In this comprehensive guide we have sifted through the best golf wedges currently available on the market.
We have tried to keep our selection pretty broad in terms of handicap suitability, but admittedly, most of the wedges featured below are for low single figure to mid-teen handicaps.
If you are just beginning golf or are a high handicapper we recommend you check out the Pinemeadow Wedge, or see our review of the Best Golf Clubs for Beginners.
Let’s jump into our Best Golf Wedges review and find out which is best for you and why!
Best Golf Wedges
Our article separates wedges by category and features to help you find the best golf wedges for your game.
Here are our top wedge picks:
- Best Overall: Titleist Vokey SM8 Wedge
- Editor's Choice: Ping Glide 3.0 Wedge
- Pro's Choice: Cleveland CBX2 Wedge
- Best for Mid-Handicappers: Callaway Mack Daddy 4 Wedge
- Most Versatile Wedge: Cobra King Wedge
- Best for Beginners: Pinemeadow Wedge
Best Wedges 2020
1. Titleist Vokey SM8 Wedge
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The new Titliest Vokey SM8 wedges have been designed to improve distance control, trajectory and ball spin.
Using some of the latest technology, team Titleist have designed the wedge in a way that allows centre of gravity to produce the most accurate and forgiving Vokey wedge. SM8 wedges feature a complete line up of loft, bounce and grind.
Compared to the Vokey SM7 wedges, the SM8 has a longer hosel to create more forgiveness when using the SM8 wedge. By lengthening the hosel and adding weight to the toe of the SW and LW, designers shifted centre of gravity forward. This helps golfers square the club face at impact more efficiently.
2. Ping Glide 3.0
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Ping has hit a winning formula with their new Glide wedge 3.0. The Glide wedge has been designed by manufacturer to be lighter and a bit more forgiving than the Glide 2.0. Ping has created a cavity back wedge with a slight look of a blade wedge.
The Glide 3.0 has a high spin rate. It has been designed with a silver finish to it, making it look as good as it feels when you make good contact with the ball. They are said to have a classic teardrop shape and compact head size.
There are three standard models of the Glide 3.0. Ping offers four different sole grind options, which offer higher effective bounce when contact is made.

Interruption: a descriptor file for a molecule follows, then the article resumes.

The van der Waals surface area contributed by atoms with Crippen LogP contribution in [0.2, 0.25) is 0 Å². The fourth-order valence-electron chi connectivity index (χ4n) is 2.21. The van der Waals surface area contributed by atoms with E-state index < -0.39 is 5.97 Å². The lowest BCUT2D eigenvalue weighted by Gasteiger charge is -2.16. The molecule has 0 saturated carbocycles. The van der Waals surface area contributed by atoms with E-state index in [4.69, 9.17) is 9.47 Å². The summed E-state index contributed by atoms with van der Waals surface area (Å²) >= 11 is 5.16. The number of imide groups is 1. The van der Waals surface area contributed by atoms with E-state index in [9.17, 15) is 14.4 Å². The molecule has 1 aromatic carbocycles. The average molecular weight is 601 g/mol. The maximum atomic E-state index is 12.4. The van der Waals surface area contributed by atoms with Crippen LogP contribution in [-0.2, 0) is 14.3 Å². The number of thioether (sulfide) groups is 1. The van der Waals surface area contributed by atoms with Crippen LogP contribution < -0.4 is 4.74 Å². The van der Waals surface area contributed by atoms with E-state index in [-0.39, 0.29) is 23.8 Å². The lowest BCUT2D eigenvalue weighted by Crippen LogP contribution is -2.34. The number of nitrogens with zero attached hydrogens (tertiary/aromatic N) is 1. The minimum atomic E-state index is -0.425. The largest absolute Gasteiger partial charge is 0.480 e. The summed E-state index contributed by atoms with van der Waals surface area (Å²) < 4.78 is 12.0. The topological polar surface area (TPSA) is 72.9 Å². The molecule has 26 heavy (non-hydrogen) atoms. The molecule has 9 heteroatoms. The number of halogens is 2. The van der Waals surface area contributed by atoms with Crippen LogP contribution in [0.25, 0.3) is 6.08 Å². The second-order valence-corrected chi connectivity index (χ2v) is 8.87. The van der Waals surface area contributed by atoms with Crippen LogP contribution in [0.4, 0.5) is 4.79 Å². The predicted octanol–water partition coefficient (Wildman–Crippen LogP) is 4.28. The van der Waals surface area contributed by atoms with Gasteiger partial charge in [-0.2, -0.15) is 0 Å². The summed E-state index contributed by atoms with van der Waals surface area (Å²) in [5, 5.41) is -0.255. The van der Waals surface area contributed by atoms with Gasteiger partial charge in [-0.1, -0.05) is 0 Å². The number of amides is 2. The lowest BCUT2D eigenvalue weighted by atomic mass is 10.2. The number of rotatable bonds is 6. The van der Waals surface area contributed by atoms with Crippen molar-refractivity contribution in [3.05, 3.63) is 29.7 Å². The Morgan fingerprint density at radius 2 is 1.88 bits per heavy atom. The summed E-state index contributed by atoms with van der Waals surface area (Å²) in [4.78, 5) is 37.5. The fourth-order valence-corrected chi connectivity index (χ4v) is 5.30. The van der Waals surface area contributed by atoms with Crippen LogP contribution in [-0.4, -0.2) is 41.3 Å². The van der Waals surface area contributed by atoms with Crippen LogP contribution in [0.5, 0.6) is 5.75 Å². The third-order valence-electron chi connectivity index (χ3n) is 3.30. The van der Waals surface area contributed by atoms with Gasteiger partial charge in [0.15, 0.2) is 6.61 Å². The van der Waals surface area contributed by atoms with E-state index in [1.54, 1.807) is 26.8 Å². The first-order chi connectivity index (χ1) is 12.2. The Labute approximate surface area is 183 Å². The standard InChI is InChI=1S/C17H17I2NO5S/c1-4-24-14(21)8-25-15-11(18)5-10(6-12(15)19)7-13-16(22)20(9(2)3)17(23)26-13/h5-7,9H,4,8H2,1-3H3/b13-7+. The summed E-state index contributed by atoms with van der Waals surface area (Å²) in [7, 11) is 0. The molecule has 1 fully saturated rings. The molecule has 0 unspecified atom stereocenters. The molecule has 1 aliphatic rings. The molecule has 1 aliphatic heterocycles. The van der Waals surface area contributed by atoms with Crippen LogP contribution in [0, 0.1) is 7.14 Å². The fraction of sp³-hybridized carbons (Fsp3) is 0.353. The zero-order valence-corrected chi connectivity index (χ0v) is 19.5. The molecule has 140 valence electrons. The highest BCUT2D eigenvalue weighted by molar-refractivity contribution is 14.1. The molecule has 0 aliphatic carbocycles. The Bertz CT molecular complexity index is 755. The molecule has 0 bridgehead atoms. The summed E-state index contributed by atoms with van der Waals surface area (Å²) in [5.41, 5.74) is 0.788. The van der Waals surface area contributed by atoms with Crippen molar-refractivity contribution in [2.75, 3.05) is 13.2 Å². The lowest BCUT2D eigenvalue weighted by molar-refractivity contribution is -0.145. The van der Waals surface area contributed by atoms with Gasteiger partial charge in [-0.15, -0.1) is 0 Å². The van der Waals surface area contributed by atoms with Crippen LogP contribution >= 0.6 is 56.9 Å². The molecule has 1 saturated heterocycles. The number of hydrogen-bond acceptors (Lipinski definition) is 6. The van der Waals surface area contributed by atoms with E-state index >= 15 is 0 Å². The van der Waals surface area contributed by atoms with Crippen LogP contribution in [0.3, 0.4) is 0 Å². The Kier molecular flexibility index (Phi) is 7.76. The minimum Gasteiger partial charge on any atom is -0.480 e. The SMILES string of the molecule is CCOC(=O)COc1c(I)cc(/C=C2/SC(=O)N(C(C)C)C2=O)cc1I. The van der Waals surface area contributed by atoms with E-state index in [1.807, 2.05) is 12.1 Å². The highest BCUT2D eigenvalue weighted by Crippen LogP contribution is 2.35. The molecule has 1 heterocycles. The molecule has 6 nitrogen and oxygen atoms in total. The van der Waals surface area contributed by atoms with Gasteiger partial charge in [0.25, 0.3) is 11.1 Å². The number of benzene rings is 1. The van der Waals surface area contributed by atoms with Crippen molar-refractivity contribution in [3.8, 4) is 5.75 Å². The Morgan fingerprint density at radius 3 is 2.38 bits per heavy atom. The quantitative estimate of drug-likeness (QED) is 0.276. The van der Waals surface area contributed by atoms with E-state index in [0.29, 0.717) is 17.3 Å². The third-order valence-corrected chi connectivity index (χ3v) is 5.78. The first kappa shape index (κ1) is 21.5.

3. Cleveland CBX2
The Cleveland CBX2 wedge is one of the most overlooked wedges in golf. Cleveland CBX2 cavity back wedges provide ultimate balance of specialist wedge technology and performance. The cavity back provides forgiveness whilst still retaining the spin and control.
The forgiveness of this wedge allows both elite and non-elite golfers to utilise it efficiently whilst giving positive feedback to the player. A new hollow cavity design means that there is now an empty chamber near the heel and a heavy weight placed on the toe of the head. Cleveland says that this results in 25% more shots being hit from the sweet spot.
The Rotex groove design has been given an upgrade with 3 different layers combined to give you plenty grip around the greens.
4. Titleist Vokey SM7 Wedge
With the SM7 Wedges, Bob Vokey has created something really special.
Sounds like we’re on repeat with every version of the Vokey wedge, but the SM7 is fantastic. Available in three stock finishes being Tour Chrome, Brushed Steel, Jet Black and lastly Raw (which is for custom only).
Key features that we really liked in the Vokey SM6 are the spin milled grooves which impart tremendous spin on the ball and the lower center of gravity for better control. Despite there being loads of spin, we did find though that spin RPM was slightly down compared to the SM6, but not even noticeable to the naked eye.
The Vokey SM7 comes at a price, but in our eyes worth it.
The Callaway Mack Daddy 4 range is now offered in four different sole designs: